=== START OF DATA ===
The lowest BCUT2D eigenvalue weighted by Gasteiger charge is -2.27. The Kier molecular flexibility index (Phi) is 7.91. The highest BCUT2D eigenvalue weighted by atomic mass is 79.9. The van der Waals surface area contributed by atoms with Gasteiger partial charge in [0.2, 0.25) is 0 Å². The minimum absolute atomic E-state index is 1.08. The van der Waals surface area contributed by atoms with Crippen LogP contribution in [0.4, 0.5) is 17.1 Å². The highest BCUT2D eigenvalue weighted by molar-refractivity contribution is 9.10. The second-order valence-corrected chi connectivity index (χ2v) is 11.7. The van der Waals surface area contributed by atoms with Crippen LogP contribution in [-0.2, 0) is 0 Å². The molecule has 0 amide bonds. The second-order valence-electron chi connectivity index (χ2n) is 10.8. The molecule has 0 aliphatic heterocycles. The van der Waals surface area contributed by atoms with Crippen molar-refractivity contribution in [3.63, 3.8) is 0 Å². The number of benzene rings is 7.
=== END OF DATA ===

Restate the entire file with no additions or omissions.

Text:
The lowest BCUT2D eigenvalue weighted by Gasteiger charge is -2.27. The Kier molecular flexibility index (Phi) is 7.91. The highest BCUT2D eigenvalue weighted by atomic mass is 79.9. The van der Waals surface area contributed by atoms with Gasteiger partial charge in [0.2, 0.25) is 0 Å². The minimum absolute atomic E-state index is 1.08. The van der Waals surface area contributed by atoms with Crippen LogP contribution in [0.4, 0.5) is 17.1 Å². The highest BCUT2D eigenvalue weighted by molar-refractivity contribution is 9.10. The second-order valence-corrected chi connectivity index (χ2v) is 11.7. The van der Waals surface area contributed by atoms with Crippen LogP contribution in [-0.2, 0) is 0 Å². The molecule has 0 amide bonds. The second-order valence-electron chi connectivity index (χ2n) is 10.8. The molecule has 0 aliphatic heterocycles. The van der Waals surface area contributed by atoms with Crippen molar-refractivity contribution in [3.63, 3.8) is 0 Å². The number of benzene rings is 7.